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Ankara acts like Putin’s Trojan horse inside NATO, journalist on Erdoğan’s extradition wishlist says

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The government of Turkish President Recep Tayyip Erdoğan is behaving like Russian President Vladimir Putin’s “Trojan horse” inside NATO, trying to weaken the alliance from within, a Turkish journalist whom Erdoğan wants extradited before approving Sweden’s bid to join NATO wrote for the German Die Zeit news website.

Swedish Prime Minister Ulf Kristersson was in Ankara on November 8, hoping to persuade Turkey to drop its opposition to Sweden joining NATO, with Ankara accusing Stockholm and Helsinki of harboring political dissidents who are labelled as “terrorists” by Turkey.

Among them is Bülent Keneş, an academic and the former editor-in-chief of the now-closed English-language Today’s Zaman daily and also an outspoken critic of Erdoğan’s government.

Erdoğan said just as Sweden wants to join NATO for its security, Turkey wants Sweden to take steps to help Turkey eliminate its concerns about its security.

“Issues such as the number of the terrorists who will be extradited to Turkey, 30 or 100, are things open to discussion. The deportation of the terrorist named Bülent Keneş is of importance to us,” Erdoğan said at a news conference with Kristersson.

“Erdoğan’s regime is acting like Vladimir Putin’s Trojan horse within the transatlantic alliance, taking one step at a time to weaken NATO from within. This includes the purchase of the Russian S-400 missile system at the expense of being excluded from the US’s F-35 Joint Strike Fighter program and the escalation of tensions with NATO member Greece,” Keneş wrote for Die Zeit.

Despite warnings from the United States and other NATO allies, President Erdoğan brokered a deal worth $2.5 billion with Russian President Vladimir Putin for the S-400 missile system in 2017.

Turkey started taking delivery of the first S-400s in July 2019 despite Washington’s warnings and the threat of US sanctions. In response, Washington removed Turkey from the F-35 Joint Strike Fighter program, in which Ankara was a manufacturer and a buyer. Turkey has not used the missile system since its purchase.

The S-400, a mobile surface-to-air missile system, could pose a risk to the NATO alliance as well as to the F-35, America’s most expensive weapons platform, according to Turkey’s Western allies.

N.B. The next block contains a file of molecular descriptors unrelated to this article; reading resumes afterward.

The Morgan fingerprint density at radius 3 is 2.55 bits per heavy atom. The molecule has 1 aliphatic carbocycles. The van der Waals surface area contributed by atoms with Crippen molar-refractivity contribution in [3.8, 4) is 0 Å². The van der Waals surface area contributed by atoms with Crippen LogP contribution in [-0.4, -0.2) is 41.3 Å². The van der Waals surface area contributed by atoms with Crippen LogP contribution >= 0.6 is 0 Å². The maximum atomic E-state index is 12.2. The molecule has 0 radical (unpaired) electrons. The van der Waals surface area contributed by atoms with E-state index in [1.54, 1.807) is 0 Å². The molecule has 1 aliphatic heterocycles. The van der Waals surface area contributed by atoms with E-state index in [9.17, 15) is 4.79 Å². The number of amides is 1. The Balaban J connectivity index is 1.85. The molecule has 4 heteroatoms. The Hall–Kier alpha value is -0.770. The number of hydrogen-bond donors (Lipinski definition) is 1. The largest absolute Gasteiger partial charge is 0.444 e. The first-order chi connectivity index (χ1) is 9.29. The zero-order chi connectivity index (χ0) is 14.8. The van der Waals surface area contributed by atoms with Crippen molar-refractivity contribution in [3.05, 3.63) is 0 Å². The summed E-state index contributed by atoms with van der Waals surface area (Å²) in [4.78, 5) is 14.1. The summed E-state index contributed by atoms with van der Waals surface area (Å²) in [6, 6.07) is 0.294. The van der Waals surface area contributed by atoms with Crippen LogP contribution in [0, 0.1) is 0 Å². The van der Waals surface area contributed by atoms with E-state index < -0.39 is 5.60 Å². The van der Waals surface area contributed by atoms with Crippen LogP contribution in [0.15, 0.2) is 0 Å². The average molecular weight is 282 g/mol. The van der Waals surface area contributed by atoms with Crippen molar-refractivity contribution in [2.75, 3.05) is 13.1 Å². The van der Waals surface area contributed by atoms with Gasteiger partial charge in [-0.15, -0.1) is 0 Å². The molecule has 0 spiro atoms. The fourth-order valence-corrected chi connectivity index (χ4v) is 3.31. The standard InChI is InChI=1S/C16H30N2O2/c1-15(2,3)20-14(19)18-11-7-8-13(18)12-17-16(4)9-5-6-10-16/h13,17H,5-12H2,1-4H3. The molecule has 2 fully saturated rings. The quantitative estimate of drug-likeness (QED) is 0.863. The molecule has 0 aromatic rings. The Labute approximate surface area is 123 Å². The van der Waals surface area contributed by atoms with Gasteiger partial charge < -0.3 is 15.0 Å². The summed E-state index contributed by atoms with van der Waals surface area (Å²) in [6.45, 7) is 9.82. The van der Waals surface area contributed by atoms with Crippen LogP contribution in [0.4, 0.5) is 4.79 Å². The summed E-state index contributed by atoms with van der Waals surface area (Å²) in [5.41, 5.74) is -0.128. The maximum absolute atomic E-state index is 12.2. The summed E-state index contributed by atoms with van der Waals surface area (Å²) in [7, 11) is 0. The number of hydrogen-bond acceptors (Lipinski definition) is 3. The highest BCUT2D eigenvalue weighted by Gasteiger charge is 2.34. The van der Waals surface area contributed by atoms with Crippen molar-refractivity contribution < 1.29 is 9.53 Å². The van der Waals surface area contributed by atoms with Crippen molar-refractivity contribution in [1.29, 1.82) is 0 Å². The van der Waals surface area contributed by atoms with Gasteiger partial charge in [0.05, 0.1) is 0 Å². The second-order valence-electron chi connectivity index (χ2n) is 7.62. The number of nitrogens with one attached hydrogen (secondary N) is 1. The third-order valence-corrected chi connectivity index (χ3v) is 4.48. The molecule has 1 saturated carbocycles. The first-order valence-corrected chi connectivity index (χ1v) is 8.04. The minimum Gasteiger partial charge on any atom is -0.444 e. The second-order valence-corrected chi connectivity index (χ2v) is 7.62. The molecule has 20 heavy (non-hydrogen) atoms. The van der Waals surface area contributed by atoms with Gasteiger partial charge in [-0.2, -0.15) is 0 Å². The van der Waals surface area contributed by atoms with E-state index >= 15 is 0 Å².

“Western democracies are much stronger than Erdogan’s fragile regime,” Keneş wrote, criticizing them for repeatedly showing weakness “by not calling his bluff” and possibly playing into his hands.

“Coupled with Turkey’s economic ties to Europe, the democratic NATO powers can still exert significant influence in keeping Erdoğan in check. It just takes more cooperation, courage and determination to use this remedy. And such a determined stance would send a strong message not only to Erdoğan but to all aggressive regimes in the world.”

A non-binding deal Sweden and fellow NATO aspirant Finland signed with Turkey in June commits them to “expeditiously and thoroughly” examine Ankara’s requests for suspects linked to the Gülen movement and the outlawed Kurdistan Workers’ Party (PKK), which is recognized as a terrorist organization by Turkey and much of the international community.

Keneş is accused by the Turkish government of links to the Gülen movement, labelled by the Turkish government as the mastermind of a failed coup in 2016 and a “terrorist organization.” The movement strongly denies any involvement in the failed putsch or terrorist activity.

Today’s Zaman, a sister newspaper to Turkey’s best-selling newspaper Zaman, was closed down by the government in the aftermath of the coup attempt in addition to dozens of other media organizations due to their links to the movement.

Both Swedish and Finnish government officials said they will continue to respect national and international laws regarding Turkey’s extradition requests and that the decision for extraditions will be up to independent authorities and the courts.

Keneş was also targeted last month by the pro-government Sabah daily, which revealed his home address and secretly taken photos in Stockholm.

The journalist left Turkey in the aftermath of the coup attempt to avoid a government-led post-coup crackdown targeting critical journalists as well as non-loyalist citizens.

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